Leaving Out the Details

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Science  04 Aug 2006:
Vol. 313, Issue 5787, pp. 592
DOI: 10.1126/science.313.5787.592c

The species-area relationship (SAR) is a well-studied concept in ecology and biogeography, relating area to the total number of species found within it. The relationship takes the form of a power law S = cAz, where S is the number of species, A is the area, and c is a constant. The exponent z varies from as little as 0.5 to as much as 1.0, according to the group of organism, the scale in question, and the habitat type, but is most commonly found to lie in the range of 0.2 to 0.3. However, the factors underlying this relationship, and the reasons for the variation in z, have remained enigmatic.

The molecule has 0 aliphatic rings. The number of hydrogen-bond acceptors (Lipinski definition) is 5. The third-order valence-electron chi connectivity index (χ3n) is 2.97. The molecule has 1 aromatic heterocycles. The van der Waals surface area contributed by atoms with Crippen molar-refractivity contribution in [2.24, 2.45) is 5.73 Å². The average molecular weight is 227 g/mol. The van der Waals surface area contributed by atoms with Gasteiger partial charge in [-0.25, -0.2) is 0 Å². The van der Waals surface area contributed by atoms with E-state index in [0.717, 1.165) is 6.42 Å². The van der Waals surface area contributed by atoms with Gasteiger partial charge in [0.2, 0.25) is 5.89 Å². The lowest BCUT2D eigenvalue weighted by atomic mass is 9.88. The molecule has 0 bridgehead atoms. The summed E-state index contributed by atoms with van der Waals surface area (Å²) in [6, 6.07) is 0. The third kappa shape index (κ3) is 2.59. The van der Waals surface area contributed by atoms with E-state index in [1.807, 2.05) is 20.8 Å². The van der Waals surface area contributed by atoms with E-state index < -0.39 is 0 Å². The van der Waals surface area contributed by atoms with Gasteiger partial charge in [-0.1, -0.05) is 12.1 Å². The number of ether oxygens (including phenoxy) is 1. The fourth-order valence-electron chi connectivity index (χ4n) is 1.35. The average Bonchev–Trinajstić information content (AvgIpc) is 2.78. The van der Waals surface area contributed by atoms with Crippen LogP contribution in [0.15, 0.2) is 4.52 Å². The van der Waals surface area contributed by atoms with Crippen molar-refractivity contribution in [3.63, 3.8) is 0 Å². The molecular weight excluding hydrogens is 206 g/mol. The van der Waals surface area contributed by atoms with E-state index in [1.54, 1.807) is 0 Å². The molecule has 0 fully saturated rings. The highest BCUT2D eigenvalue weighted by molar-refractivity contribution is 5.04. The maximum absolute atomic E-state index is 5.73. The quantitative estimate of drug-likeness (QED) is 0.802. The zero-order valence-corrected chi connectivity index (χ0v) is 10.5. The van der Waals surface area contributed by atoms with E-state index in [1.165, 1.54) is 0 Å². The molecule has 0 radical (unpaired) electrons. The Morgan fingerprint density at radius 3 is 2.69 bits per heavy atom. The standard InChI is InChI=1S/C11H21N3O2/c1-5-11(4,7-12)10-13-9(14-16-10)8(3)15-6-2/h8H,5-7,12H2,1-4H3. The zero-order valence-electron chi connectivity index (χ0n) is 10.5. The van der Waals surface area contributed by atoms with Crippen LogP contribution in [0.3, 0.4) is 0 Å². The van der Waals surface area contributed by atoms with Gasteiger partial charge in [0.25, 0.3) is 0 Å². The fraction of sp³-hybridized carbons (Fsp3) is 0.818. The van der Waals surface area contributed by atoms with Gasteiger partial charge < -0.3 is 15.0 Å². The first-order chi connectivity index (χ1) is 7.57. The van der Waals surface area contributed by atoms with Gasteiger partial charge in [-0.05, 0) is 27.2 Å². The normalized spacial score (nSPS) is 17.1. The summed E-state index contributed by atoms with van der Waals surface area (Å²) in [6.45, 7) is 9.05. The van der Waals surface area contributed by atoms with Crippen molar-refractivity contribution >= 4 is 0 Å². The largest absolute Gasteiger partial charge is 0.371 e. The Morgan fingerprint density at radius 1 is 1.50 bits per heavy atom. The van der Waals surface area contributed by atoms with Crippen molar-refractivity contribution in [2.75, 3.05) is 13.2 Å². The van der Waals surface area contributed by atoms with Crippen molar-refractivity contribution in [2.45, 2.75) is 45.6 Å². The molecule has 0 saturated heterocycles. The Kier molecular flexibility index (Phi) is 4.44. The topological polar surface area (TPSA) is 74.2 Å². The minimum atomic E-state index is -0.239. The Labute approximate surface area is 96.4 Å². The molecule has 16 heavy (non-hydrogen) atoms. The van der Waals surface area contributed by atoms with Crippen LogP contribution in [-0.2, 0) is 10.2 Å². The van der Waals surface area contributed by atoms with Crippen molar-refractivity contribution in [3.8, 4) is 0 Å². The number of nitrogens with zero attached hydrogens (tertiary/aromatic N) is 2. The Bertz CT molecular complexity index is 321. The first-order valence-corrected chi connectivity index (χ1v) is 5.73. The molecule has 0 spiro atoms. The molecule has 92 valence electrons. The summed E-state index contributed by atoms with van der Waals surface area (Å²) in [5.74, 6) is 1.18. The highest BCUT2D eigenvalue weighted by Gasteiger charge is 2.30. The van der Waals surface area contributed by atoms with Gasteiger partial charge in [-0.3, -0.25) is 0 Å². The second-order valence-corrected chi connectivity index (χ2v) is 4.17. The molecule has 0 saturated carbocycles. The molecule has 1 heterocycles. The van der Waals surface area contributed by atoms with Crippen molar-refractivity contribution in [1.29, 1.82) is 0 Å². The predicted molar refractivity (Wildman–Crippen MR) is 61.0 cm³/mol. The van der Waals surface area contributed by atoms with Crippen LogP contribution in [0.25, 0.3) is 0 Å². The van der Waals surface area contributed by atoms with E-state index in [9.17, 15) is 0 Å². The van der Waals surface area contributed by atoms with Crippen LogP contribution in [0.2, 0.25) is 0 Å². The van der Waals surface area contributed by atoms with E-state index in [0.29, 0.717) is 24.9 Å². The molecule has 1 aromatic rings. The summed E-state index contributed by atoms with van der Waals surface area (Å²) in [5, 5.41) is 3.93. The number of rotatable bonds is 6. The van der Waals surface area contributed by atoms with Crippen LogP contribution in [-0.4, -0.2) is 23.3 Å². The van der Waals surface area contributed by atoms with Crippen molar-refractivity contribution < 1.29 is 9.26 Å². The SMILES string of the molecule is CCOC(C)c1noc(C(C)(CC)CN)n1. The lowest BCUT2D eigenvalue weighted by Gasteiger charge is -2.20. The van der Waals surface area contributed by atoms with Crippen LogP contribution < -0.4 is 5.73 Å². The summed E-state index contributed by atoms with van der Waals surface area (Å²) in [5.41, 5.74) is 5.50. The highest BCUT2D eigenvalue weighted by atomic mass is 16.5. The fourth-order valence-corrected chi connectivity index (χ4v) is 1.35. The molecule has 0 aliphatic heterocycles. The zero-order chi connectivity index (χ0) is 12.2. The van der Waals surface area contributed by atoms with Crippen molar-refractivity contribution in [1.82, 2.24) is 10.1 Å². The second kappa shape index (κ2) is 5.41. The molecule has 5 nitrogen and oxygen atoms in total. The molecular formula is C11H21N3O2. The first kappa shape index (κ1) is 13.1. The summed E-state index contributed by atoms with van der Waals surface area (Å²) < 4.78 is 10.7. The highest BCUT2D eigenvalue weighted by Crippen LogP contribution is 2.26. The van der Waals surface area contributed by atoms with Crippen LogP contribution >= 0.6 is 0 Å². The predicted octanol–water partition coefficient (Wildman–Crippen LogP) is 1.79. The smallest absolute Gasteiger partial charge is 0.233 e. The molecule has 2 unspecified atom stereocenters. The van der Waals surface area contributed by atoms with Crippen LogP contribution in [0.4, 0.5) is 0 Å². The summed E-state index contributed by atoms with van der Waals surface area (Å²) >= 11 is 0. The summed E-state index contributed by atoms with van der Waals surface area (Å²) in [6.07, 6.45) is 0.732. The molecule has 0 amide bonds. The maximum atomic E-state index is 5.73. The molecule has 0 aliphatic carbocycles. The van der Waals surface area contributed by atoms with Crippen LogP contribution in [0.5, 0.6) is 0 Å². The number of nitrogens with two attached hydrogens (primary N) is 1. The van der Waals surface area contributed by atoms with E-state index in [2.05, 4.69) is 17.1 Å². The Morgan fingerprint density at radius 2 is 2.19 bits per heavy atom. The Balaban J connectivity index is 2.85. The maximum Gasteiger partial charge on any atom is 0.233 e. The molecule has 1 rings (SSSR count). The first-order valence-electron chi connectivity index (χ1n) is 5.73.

In a new theoretical treatment of the question, García Martín and Goldenfeld show that the observed relationship and the value of z flow from the statistical properties of spatial and abundance distributions, such as clustering and mean distance between individuals, rather than directly from any ecological property of organisms and ecosystems (competition, dispersal, etc.) They validate the theory using data from a grassland site in California. — AMS

Proc. Natl. Acad. Sci. U.S.A. 103, 10310 (2006).

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